Nuclear Assault - Game Over review


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Band: Nuclear Assault
Album: Game Over
Release date: 1986

01. Live, Suffer, Die
02. Sin
03. Cold Steel
04. Betrayal
05. Radiation Sickness
06. Hang The Pope
07. After The Holocaust
08. Mr. Softee Theme
09. Stranded In Hell
10. Nuclear War
11. My America
12. Vengeance
13. Brain Death

Nuclear Assault's debut album Game Over is one of the most influential albums in metal; not only is it a strong as nails thrash album, it would spur on the nascent crossover genre then in its infancy. Many of today's bands can trace an element of their sound back to this album; not being given to hyperbole, its approach and sound can be heard in bands like Power Trip and Hatebreed to name just two.

So, is this position in history warranted? Hell yes it is; from start to end like the album cover suggests, it just explodes out of the speakers and you are just enveloped in the blast radius. With tactical strikes in tracks like "Betrayal", "Radiation Sickness" and "After The Holocaust", the album leaves you in its radiated dust.

Nuclear Assault are a band with something to say, with a message underpinning most of the tracks that permeates Game Over; the theme of nuclear annihilation is overplayed in metal, but given it was released in 1986 it hadn't been done to death just yet. That said, the band do have a sense of humour and this adds levity to proceedings. Tracks like "Hang The Pope" and "Mr. Softee Theme" are short sharp breaks that serve to punctuate what is around it without diminishing the impact of the album as a whole.

The band know when to fly off the handle with tracks like "Cold Steel" just zooming by so fast you just about make out the speed lines. At the same time, the band can change track and offer up a mid-paced affair that is just as effective as the faster songs, with tracks like "Nuclear War" giving the album diversity and strength.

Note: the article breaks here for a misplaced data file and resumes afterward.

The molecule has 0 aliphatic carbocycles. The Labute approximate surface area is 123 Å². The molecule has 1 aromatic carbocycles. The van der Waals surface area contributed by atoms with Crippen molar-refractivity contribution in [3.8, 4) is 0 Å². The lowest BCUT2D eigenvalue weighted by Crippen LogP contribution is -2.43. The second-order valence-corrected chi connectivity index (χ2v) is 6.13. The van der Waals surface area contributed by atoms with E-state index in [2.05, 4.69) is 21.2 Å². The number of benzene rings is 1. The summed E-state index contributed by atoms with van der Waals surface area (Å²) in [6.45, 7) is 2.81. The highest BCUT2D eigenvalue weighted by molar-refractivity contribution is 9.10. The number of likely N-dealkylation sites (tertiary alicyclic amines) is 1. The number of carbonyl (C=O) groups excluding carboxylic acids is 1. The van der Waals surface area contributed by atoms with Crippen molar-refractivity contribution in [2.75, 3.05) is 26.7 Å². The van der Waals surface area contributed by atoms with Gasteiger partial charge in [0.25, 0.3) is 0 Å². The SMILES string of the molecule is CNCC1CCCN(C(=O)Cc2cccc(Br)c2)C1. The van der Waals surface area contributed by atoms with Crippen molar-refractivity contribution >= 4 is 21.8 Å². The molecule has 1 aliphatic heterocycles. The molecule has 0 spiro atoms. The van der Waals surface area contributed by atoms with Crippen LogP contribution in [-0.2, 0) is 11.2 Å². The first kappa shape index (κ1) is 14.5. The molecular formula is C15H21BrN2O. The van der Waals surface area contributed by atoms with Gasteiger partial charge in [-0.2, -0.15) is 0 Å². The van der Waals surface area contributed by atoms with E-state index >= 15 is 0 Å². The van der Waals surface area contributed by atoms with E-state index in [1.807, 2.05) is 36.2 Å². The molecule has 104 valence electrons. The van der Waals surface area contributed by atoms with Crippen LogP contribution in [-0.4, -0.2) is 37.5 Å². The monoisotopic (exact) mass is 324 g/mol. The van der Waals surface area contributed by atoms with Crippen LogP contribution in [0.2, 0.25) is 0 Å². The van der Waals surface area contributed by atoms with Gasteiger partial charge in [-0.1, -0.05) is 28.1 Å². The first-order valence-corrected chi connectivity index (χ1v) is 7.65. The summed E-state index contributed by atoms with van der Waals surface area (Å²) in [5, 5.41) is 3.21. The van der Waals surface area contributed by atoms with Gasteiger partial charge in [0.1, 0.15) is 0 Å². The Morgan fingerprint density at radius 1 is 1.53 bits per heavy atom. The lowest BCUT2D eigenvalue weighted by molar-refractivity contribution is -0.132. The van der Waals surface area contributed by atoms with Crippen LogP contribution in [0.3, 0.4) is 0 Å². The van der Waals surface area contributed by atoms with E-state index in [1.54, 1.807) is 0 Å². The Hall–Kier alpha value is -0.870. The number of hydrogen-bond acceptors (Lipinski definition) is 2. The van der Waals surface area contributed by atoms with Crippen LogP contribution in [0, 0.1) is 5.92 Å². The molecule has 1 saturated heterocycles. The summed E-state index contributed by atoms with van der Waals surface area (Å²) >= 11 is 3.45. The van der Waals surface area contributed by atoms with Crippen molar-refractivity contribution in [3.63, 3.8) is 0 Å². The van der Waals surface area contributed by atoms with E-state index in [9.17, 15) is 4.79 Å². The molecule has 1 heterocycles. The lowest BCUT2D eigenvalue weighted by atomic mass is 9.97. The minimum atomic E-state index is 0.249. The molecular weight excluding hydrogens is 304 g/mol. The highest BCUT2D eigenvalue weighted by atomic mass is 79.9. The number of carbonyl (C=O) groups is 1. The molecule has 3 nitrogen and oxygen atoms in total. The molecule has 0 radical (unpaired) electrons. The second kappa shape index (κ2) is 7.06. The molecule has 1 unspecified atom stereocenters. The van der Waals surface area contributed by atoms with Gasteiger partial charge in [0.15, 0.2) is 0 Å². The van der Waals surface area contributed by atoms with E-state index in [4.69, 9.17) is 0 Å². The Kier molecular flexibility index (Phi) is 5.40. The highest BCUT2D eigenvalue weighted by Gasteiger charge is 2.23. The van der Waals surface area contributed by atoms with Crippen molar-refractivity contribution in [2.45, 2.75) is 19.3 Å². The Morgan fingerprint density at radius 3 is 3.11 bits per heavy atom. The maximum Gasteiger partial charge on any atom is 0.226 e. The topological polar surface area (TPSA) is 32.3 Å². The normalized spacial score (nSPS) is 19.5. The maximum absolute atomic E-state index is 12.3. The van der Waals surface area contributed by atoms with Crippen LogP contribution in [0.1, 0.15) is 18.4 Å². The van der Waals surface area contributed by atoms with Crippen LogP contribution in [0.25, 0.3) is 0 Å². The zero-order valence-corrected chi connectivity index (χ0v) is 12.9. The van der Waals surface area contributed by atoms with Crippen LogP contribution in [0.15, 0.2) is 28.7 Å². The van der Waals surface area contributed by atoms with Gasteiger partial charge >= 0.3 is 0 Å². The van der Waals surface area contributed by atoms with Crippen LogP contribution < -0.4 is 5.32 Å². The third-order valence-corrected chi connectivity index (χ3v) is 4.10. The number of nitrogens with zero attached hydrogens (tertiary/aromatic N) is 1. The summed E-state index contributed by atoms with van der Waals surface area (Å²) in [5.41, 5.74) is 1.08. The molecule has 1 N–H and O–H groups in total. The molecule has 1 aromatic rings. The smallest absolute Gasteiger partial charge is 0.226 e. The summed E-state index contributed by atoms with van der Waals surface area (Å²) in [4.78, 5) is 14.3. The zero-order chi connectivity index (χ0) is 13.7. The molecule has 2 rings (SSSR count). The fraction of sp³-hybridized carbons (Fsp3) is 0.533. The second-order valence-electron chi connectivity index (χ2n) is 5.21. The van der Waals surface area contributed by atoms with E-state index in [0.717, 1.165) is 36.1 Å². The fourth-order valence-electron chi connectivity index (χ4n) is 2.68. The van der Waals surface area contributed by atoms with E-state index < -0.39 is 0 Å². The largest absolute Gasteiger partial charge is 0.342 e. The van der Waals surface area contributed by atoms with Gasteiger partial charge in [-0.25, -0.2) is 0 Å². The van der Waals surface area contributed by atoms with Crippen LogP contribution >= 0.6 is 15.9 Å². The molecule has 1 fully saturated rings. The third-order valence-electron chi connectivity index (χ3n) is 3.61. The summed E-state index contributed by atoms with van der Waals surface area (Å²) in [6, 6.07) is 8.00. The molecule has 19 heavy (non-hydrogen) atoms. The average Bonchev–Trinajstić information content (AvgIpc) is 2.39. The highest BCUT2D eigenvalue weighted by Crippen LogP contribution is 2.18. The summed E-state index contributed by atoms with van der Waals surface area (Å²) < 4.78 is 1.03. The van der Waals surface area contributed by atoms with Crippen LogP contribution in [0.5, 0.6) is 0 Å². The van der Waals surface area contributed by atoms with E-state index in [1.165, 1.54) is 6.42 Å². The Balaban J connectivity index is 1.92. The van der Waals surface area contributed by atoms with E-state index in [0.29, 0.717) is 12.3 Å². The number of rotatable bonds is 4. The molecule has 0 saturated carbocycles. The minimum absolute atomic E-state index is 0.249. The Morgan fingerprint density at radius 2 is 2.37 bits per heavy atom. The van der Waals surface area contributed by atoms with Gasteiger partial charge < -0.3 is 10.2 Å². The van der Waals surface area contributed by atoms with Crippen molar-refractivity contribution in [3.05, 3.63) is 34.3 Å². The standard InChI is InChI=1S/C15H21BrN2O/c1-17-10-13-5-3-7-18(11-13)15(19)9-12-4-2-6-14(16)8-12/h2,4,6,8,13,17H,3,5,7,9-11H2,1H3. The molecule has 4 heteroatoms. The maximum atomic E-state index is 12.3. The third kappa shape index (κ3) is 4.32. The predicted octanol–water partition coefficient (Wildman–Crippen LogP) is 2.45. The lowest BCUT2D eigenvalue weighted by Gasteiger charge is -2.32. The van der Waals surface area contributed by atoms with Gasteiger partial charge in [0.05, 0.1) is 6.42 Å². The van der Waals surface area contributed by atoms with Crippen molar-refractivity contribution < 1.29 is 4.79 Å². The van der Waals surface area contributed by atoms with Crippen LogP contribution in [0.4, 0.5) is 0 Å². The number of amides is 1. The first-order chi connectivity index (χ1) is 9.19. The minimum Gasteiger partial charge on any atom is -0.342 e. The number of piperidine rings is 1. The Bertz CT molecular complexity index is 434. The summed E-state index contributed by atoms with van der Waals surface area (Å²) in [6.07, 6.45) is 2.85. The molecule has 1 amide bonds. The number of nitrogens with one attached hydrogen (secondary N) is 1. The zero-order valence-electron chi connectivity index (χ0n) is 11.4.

The production is loose but in an endearing way; the songs sound like they're ready to come apart at the seams but this adds to the frantic charm of the music. Pereialas did a great job at sounding chaotic but behind the scenes working a mix that holds everything together perfectly. Lilker's bass rumbles like the belly of a beast, the guitars of Connelly and Bramante wail like banshees while Evans' drums pulse in the background; the band are at the top of their game and offer up some of the best instrumental work in the genre.

Connelly's singing fits the style of the band well but at the same time he could use some change in approach on occasion. It's a minor fault and it's only apparent with repeated listens; it does little to diminish Game Over.

If you haven't heard the album yet you will be somewhat familiar with it anyway, as many of its traits are common in modern music. Listen to this album and you will suddenly get a whole new appreciation for Nuclear Assault but you'll get a history lesson in metal at the same time. Call it educational, call it enlightening, all I know is that it's pure gold.

Rating breakdown
Performance: 9
Songwriting: 9
Originality: 9
Production: 8

Written by omne metallum | 12.05.2020


Guest review disclaimer:
This is a guest review, which means it does not necessarily represent the point of view of the MS Staff.

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